solution for the impulsive Cauchy problem**defined on . Then, implies that , where is any solution
of (2.3).*We now indicate a special case of Lemma 2.3 which provides estimations
for the solution of a system of differential inequalities. For this, we let denote the
class of real piecewise continuous (real piecewise continuously differentiable)
functions defined on .Lemma 2.4 (see [24]). *Let the function* satisfy the
inequalities*where and and are constants
and is a strictly
increasing sequence of positive real numbers. Then, for ,* Similar result
can be obtained when all conditions of the inequalities in the Lemmas 2.3 and
2.4 are reversed. Using Lemma 2.4, it is possible to prove that the solutions
of the Cauchy problem (2.4) with strictly positive initial value remain
strictly positive.Lemma 2.5. *The positive octant* is an invariant
region for system (1.2).*Proof. *Let be a solution
of system (1.2) with a strictly positive initial value . By Lemma 2.4, we can obtain that, for ,where , , and . Thus, and remain strictly
positive on .

Now, we give the basic properties of an impulsive
differential equation as follows:System (2.8) is a periodically
forced linear system. It is easy to obtain that, is a positive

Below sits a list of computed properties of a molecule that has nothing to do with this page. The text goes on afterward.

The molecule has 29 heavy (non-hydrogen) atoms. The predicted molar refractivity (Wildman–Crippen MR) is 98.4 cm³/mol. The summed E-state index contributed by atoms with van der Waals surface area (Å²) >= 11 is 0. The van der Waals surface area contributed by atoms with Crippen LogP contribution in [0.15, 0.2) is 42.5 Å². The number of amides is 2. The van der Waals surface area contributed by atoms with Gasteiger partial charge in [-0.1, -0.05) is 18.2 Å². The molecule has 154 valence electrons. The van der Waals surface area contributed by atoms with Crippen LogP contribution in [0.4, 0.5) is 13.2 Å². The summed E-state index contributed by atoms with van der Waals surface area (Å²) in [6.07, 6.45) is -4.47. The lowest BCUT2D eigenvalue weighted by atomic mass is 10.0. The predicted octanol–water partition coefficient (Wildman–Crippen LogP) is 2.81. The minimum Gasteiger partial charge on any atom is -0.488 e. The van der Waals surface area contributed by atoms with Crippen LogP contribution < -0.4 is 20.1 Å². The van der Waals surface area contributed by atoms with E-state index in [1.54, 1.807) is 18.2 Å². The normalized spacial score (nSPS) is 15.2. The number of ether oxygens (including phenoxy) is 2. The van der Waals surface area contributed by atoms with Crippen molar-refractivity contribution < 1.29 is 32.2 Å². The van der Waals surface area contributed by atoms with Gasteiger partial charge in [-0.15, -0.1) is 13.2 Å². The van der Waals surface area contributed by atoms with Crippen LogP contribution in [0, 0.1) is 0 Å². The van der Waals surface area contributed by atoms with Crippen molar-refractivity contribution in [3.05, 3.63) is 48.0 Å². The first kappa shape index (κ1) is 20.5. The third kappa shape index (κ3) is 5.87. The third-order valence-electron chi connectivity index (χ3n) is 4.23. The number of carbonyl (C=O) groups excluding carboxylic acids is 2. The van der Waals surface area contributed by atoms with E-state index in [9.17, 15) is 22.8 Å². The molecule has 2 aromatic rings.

periodic solution of (2.8). Moreover, we can obtain thatis a solution of (2.8). From
(2.9) and (2.10), we get easily the following result.Lemma 2.6. * for all
solutions of (2.8) with .*Therefore, system (1.2) has a two-prey-free
periodic solution

#### 3. Main Results

Theorem 3.1. *The periodic solution* of system (1.2)
is globally asymptotically stable if for *where .**Proof. *First,
we will prove the local stability of the periodic solution . For this, consider the following impulsive
differential equation:Then, , , and by Lemma 2.3,
where and are solutions
of systems (1.2) and (3.2), respectively. Thus we will show the local stability
of the solution of system
(3.2), where . The local stability of the two-pest-free periodic
solution may be
determined by considering the behavior of small amplitude perturbations of the
solution. Let be any solution
of system (3.2). Define . Then, they may be written aswhere satisfiesand , the identity matrix. So the fundamental solution
matrix isThe resetting impulsive
conditions of system (3.2) becomeNote that all eigenvalues
ofare , , and . Sincewe obtain from (3.1) that the
conditions and hold.
Therefore, from the Floquet theory [23], we obtain is locally
stable.

Now, to prove the global stability of the
two-prey-free periodic solution, let be a solution